By Sean Tubbs
Monday, January 31, 2011
On Jan. 12, trucks carrying sewage from Washington’s main wastewater treatment plant arrived at Agnes Fotta’s farm on Reas Ford Road, less than half a mile from the South Fork Rivanna Reservoir.
| Sludge being applied on a field in Campbell County (Daily Progress file photo)
They began spraying treated human waste, also known as biosolids or sludge, as a way to both fertilize land and dispose of the waste.
Since 2001, Recyc Systems of Culpeper has held a permit to apply the material on land in Albemarle County. Last October, the Virginia Department of Environmental Quality approved a permit modification allowing the firm to apply sludge to an additional 590 acres, bringing the total in Albemarle to 6,438 acres.
No money is exchanged between the landowner and Recyc Systems. Recyc is paid by the wastewater treatment plant to haul the material away, and the landowner benefits by getting free fertilizer.
Some county landowners are growing concerned about the use of biosolids and the growth of its application.
“Sewage sludge was previously dumped in the ocean but this practice was banned in 1988,” said Earlysville resident Vincent Lytle. “Now that same sludge is being dumped in our backyards.”
Lytle first learned about sludge when he received a notification from the DEQ about the permit modification that was sent to the Loftlands Glen Homeowners’ Association. He contends biosolids are filled with heavy metals, pathogens and pharmaceutical waste.
He is seeking a public forum to evaluate whether the practice is safe.
However, Lytle was told a public hearing was not needed because DEQ rules only require one if the permit holder seeks to double the amount of land.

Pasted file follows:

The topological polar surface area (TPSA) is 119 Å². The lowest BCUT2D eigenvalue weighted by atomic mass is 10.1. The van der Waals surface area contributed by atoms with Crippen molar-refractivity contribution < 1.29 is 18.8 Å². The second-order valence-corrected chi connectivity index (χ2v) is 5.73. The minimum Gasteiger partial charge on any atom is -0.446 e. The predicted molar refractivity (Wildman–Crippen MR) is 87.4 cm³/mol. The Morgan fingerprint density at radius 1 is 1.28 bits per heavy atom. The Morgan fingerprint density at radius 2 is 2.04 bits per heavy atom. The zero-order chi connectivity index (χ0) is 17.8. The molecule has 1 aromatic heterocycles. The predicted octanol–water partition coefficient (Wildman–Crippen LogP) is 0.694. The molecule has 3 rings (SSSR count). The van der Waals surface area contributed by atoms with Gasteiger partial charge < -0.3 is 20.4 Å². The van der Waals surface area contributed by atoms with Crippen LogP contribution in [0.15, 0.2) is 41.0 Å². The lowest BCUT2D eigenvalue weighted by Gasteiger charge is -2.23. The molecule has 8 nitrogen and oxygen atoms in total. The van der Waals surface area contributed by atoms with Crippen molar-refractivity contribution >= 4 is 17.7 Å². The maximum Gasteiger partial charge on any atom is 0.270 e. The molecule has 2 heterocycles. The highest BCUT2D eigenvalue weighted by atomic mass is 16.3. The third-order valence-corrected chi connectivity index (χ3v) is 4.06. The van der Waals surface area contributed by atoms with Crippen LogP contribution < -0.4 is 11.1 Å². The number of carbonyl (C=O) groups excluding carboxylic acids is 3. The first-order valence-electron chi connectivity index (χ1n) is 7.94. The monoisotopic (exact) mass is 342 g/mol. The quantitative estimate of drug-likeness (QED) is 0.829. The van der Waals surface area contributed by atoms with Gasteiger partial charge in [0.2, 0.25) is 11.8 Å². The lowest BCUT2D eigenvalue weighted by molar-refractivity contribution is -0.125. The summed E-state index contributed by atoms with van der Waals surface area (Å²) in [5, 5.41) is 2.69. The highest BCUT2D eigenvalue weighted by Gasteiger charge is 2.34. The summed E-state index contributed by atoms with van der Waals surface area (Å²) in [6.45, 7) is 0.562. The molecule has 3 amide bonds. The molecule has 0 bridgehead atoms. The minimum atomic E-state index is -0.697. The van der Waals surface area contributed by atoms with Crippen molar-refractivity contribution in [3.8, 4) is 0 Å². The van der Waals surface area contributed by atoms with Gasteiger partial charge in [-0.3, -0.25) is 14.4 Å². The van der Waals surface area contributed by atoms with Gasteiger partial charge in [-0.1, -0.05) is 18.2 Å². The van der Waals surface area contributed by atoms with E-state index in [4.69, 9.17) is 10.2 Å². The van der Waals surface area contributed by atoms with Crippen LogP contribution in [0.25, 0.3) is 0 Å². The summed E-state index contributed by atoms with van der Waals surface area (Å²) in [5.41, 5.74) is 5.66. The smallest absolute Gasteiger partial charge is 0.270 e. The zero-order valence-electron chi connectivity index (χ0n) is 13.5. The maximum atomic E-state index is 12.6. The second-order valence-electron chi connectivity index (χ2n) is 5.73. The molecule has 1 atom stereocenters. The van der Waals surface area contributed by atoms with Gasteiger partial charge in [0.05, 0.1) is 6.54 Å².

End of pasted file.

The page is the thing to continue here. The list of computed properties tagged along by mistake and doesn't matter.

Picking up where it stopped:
At least one member of the Board of Supervisors is concerned about the issue.
“We’re starting to see more and more problems with biosolids being directly delivered onto the fields,” said Supervisor Ann H. Mallek. “It’s starting to creep up against neighborhoods now and it’s something we’re going to have to deal with.”
An industry spokesman defends the practice as environmentally sound.
“We hear those concerns expressed and they are legitimate, but they have been addressed in research and in the regulatory process,” said Ned Beecher, executive director of the North East Biosolids and Residuals Association.
Beecher acknowledged that heavy metals are present in biosolids, but only in trace amounts that pose no threat if applications are controlled.
“Research continues but the risk is not considered to be significant,” Beecher said.
Officials with Recyc Systems declined a request for an interview, but the company’s website claims the practice is safe.
“The good news about biosolids is that they are totally recyclable,” states the website. “Because they are organic, they can (and should) be returned to the earth as fertilizer for plants. … Field research has shown that biosolid nutrients work better than chemical fertilizers for plants, and increase crop yields.”
In a section on safety, Recyc’s website points to a 1992 EPA study that claimed there had been no documentation of biosolids causing illness or disease.
But since then, the U.S. Environmental Protection Agency has conducted more research to better understand the chemical composition of treated human waste.
In January 2009, the EPA released a study that found there were 145 known pollutants, including steroids, hormones and heavy metals. Research is ongoing, but not fast enough, according to one critic of sludge.
“What has not been determined is what the safe limit is for the contaminants in the environment,” said Ed Kondis, a retired landowner from Fauquier County who became involved in the campaign to stop sludge after he learned a nearby farmer had agreed to accept it.
Kondis said the government’s approach has been to approve permits before demonstrating that the application of sludge is safe. Instead, he said they should have sought to do no harm.
“There have been no scientific studies done that prove it is safe for public health,” Kondis said.
In 2007, the General Assembly commissioned an expert panel to review the application of biosolids to see if they are safe and if they affect property values.